Al-Naimi at theInternational Energy Forum Charter meeting in Riyadh
80 countries sign new new International Energy Forum Charter
Minister of Petroleum and Mineral Resources Ali Al-Naimi at the International Energy Forum Charter meeting in Riyadh on Tuesday. (AN photo)
RIYADH: Minister of Petroleum and Mineral Resources Ali Al-Naimi said Tuesday OPEC is prepared to meet any shortage of supplies due to unrest in the Middle East and that its members have sufficient spare capacity to do so.
“There is absolutely no shortage of supply now ... OPEC is ready to meet any shortage in supply when it happens,” Al-Naimi told a press conference at the end of a consumer-producer meeting that signed a cooperation charter. “There is concern and fear, but there is no shortage,” the minister reiterated .
Saudi Arabia is pumping around 8.4 million barrels per day, but Al-Naimi said the Kingdom still has a spare capacity of another four million bpd. Speaking after unrest in the Middle East caused oil prices to jump Tuesday to $108 a barrel, the minister said the market volatility was only short-term and would not result in any shortages.
“OPEC and particularly Saudi Arabia will compensate any shortage because we did that successfully in the past ... I want this transmitted to the market so people can sleep well tonight,” Al-Naimi said.
Oil ministers and delegates from more than 80 countries signed on Tuesday the new International Energy Forum Charter, which aims to bring new stability to global oil markets for the benefit of both consumers and producers.
The agreement, signed at Riyadh’s King Abdul Aziz International Conference Center, clears the way for more dialogue between parties on either side of the energy equation and expands the Joint Organizations Data Initiative (JODI), which tracks supply-and-demand issues to minimize price spikes in either direction.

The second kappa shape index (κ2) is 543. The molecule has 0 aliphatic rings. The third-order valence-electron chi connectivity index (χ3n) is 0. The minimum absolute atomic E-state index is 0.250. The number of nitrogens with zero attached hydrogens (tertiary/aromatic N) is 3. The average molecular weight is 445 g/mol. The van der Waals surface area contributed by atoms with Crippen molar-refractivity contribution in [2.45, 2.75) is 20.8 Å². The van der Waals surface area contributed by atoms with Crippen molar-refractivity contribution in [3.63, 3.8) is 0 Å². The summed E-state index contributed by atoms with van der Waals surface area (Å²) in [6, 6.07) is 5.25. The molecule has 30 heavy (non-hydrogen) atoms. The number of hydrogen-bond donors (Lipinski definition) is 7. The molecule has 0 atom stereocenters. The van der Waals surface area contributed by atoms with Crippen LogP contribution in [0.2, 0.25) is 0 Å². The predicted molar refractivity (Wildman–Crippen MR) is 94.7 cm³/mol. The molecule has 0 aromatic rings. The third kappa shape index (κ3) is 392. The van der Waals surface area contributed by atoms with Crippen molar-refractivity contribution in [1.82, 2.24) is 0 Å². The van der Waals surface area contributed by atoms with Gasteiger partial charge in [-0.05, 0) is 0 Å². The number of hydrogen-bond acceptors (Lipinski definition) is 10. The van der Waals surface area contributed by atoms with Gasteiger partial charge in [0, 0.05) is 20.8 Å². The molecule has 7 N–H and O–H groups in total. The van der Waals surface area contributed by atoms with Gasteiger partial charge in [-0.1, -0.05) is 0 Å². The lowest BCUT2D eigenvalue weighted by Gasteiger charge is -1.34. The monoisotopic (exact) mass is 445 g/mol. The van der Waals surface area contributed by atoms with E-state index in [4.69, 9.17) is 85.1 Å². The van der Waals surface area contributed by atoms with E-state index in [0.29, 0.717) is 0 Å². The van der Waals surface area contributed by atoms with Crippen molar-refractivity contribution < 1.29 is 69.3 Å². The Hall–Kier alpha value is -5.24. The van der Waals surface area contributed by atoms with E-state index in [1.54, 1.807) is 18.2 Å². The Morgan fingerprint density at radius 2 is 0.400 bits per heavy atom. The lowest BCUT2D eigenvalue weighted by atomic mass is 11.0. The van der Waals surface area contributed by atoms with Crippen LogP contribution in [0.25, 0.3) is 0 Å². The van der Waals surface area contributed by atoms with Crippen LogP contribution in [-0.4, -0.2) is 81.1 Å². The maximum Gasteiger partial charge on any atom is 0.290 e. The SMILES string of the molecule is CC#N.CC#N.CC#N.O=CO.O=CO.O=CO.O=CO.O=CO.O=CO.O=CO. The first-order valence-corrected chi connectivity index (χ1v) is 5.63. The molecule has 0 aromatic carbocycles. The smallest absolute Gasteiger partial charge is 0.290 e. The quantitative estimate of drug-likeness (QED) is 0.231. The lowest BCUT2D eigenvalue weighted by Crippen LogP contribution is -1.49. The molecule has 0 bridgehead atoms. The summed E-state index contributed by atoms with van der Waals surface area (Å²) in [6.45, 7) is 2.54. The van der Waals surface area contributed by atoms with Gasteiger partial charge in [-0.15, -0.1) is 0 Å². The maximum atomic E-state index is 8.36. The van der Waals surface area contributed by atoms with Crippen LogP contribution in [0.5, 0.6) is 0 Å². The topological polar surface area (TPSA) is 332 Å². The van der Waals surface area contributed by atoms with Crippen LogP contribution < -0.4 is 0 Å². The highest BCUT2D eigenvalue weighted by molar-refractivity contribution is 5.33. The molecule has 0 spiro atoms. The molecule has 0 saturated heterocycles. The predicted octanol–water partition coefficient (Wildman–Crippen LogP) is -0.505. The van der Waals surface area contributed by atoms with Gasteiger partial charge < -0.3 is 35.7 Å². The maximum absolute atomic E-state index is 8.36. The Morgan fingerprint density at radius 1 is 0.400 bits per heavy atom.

“Given oil’s unique and vital function in economic and social development, it is difficult indeed to imagine an area in which nations are more interdependent than energy or a conversation more vital to their wellbeing,” said Al-Naimi.
“Saudi Arabia’s status as a major oil producer and exporter and our guiding principles of moderation and balance have positioned the Kingdom as one of the most ardent and persistent advocates of open dialogue. We are confident that the charter will enhance dialogue and cooperation among all concerned parties to the benefit of future generations.”
Charles Hendry, the British minister of state for energy, said his government firmly supports the IEF work. “The security of oil and gas supplies are of key importance to the whole world and will remain so for the foreseeable future,” Hendry said.
“Growing energy consumption will see demand for these fuels rise significantly even as we increase our use of low-carbon energy sources. This makes open dialogue between oil consumers and producers essential if we are to avoid the price volatility so damaging to economic growth and to the investment needed for future oil production.”
One delegate described the unique selling point of the IEF is that it gathers ministers and companies to discuss and find workable solutions to problems. “It brings together ministers who would otherwise neither meet nor discuss things so easily,” he told Arab News. “The informal character ensures they are at ease, as well.”
Al-Naimi told delegates the JODI would start paying off, contributing information into a global network to provide oil officials with a new tool to understand and remedy speculative price volatility.
“JODI provides important energy-related data to the public,” Al-Naimi said. “Energy producers and consumers believe that JODI is an important achievement that helps countries plan better for the future.”
India’s Petroleum Minister Jaipal Reddy said such dialogues mean a lot to one of the most important consumers of oil. “Here you can have free and frank dialogue among the producers and the consumers,” Reddy said.
“Both can understand and even appreciate each other’s point of view. India, like other countries, wants stable oil markets. We want oil prices to stabilize at a point that is reasonable from points of view of both the producers and consumers.”
Pakistan was represented by former minister Raja Pervez Asharaf. “We are a major importer of oil, and we see this dialogue as a key to market stability.”
Any drastic increase in oil prices throws our budget awry, so extreme volatility is not in anybody’s interest. This is what is being discussed here at this extraordinary meeting,” he told Arab News on forum sidelines.